The manipulation of a gullible Bajan electorate by the political class has seen corrupt and unethical behaviour now appear as normal. Perennial breaches of the government’s financial rules can be followed in recent Auditor General Reports to compare with how Barbadians follow Days of Our Lives on the CBC TV; routine.
Then there is the impotence of a committee of parliament meant to be important in our system of government, the Public Accounts Committee (PAC), rarely mentioned by John Citizen, media and other members in civil society. PAC is a committee which seeks to give the power to members of parliament to investigate breaches of the government’s financial rules by public and elected public officials. We are therefore forced to ask, why are we witnessing an exponential breakdown in law and order in a country not too long ago known for its orderliness?
All around us in the neighbouring islands we see signs of social, moral and economic decay. In Barbados we believe that by continuing with the same polices which have been exposed to be ineffective in light of not so recent trends, we will avoid the pitfalls of our neighbours. There is a saying which many attribute to the Chinese that if you keep doing the same thing don’t expect a different result.
Careful observation of the Barbadian suggests unexplained confidence is placed in the politician to solve all of our problems. It seems that as a collective we have ceded our right to determine the kind of society we want to maintain. Even at our most troubling of times when reasonable Barbadians should expect our political class to put Barbados first, we have to endure an embarrassingly high level of parochial ‘pettyism’. Barbados can no longer boast of those things which separated us from the pact; statesmanlike political leadership, low crime environment, a well managed educational and healthcare system and last but not least a Judicature operating beyond reproach.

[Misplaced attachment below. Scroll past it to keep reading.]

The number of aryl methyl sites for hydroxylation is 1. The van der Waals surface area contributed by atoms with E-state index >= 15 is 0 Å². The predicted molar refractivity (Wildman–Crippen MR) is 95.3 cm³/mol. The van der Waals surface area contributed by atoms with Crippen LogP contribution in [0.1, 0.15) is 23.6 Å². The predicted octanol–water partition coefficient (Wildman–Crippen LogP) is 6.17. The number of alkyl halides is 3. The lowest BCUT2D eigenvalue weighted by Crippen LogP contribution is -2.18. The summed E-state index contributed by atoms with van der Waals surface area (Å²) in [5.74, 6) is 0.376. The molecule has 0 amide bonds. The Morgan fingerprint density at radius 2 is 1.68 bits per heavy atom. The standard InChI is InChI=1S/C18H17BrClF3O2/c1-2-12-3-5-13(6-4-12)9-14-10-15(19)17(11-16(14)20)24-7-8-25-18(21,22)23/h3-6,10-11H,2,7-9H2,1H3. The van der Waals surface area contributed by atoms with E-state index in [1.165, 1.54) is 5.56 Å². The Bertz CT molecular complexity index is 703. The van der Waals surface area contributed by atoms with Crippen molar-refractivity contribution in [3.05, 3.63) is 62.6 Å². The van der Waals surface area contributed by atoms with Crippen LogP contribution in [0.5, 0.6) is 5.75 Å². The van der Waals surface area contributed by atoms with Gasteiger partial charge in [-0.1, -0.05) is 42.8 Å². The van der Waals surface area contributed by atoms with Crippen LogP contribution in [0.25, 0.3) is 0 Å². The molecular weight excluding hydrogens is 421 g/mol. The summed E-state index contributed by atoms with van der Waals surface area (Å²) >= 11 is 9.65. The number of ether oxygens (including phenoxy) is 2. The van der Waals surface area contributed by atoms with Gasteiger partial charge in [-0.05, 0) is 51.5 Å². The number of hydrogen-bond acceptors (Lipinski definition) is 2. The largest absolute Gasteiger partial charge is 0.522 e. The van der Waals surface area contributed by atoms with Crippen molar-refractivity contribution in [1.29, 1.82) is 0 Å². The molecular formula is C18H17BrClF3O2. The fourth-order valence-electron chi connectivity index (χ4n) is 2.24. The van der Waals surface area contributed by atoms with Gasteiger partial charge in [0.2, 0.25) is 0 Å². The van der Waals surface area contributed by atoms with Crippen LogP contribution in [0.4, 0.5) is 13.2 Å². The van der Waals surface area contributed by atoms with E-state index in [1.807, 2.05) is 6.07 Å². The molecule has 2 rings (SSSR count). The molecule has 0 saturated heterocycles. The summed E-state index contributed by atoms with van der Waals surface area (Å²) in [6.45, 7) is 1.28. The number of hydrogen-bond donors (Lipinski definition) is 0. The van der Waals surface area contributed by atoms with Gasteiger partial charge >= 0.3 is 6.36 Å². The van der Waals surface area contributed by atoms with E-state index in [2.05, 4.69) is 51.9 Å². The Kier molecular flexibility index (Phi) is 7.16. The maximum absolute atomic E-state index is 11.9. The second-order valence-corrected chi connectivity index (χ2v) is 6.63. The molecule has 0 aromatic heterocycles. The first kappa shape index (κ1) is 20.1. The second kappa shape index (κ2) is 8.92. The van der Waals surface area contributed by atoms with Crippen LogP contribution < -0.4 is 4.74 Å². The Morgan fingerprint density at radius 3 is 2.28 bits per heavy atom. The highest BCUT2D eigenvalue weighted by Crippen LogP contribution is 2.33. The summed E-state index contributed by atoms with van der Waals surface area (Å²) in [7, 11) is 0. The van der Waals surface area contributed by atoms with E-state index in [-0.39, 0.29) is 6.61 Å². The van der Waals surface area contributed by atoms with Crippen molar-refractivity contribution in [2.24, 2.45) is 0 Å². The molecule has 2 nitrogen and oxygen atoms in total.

It will be left to the people to act. A report in the LA Times today should give Barbadians a clue about what will be required to achieve a different outcome – “a septuagenarian anti-corruption activist ended his 13-day hunger strike Sunday with a glass of coconut water to the cheers of supporters and the relief of a government that’s found itself on the defensive for the past fortnight”. One seventy something old man in India went on hunger strike for 13 days to force the hand of India’s government “to create a powerful, independent lokpal, or ombudsman, with authority to go after high-level corruption”. The time has come in Barbados where civil society will have to engage in a similar disruptive behaviour to send a clear message to the political class that we will take their bullshite no more. The march organized recently to demonstrate against the double murder in Salters, St. George is a good first step.
Will Barbadians have to march to make sure the anti-corruption legislation does not remain buried in a joint select committee of parliament?